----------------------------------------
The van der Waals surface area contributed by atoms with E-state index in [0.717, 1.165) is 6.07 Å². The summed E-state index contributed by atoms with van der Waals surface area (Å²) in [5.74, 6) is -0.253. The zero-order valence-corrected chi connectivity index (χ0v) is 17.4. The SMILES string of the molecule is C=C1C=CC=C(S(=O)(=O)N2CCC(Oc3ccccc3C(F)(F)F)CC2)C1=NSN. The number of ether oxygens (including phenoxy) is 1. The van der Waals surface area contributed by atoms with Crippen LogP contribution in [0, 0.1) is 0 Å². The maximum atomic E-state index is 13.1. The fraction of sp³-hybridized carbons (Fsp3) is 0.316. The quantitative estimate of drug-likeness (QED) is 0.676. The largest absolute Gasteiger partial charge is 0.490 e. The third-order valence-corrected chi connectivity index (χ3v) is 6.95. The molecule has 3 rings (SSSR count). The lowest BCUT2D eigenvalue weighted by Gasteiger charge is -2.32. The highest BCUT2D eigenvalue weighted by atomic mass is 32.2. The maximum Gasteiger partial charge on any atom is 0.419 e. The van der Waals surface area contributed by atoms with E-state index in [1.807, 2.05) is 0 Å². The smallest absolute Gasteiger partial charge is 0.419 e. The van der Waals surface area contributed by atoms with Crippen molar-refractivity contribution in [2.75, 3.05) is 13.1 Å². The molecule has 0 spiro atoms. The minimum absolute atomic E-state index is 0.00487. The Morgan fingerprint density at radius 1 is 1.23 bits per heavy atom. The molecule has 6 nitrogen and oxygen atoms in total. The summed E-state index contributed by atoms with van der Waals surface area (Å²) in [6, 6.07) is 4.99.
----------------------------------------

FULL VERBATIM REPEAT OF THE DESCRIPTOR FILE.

The van der Waals surface area contributed by atoms with E-state index in [0.717, 1.165) is 6.07 Å². The summed E-state index contributed by atoms with van der Waals surface area (Å²) in [5.74, 6) is -0.253. The zero-order valence-corrected chi connectivity index (χ0v) is 17.4. The SMILES string of the molecule is C=C1C=CC=C(S(=O)(=O)N2CCC(Oc3ccccc3C(F)(F)F)CC2)C1=NSN. The number of ether oxygens (including phenoxy) is 1. The van der Waals surface area contributed by atoms with Crippen LogP contribution in [0, 0.1) is 0 Å². The maximum atomic E-state index is 13.1. The fraction of sp³-hybridized carbons (Fsp3) is 0.316. The quantitative estimate of drug-likeness (QED) is 0.676. The largest absolute Gasteiger partial charge is 0.490 e. The third-order valence-corrected chi connectivity index (χ3v) is 6.95. The molecule has 3 rings (SSSR count). The lowest BCUT2D eigenvalue weighted by Gasteiger charge is -2.32. The highest BCUT2D eigenvalue weighted by atomic mass is 32.2. The maximum Gasteiger partial charge on any atom is 0.419 e. The van der Waals surface area contributed by atoms with E-state index in [1.807, 2.05) is 0 Å². The smallest absolute Gasteiger partial charge is 0.419 e. The van der Waals surface area contributed by atoms with Crippen molar-refractivity contribution in [2.75, 3.05) is 13.1 Å². The molecule has 0 spiro atoms. The minimum absolute atomic E-state index is 0.00487. The Morgan fingerprint density at radius 1 is 1.23 bits per heavy atom. The molecule has 6 nitrogen and oxygen atoms in total. The summed E-state index contributed by atoms with van der Waals surface area (Å²) in [6, 6.07) is 4.99.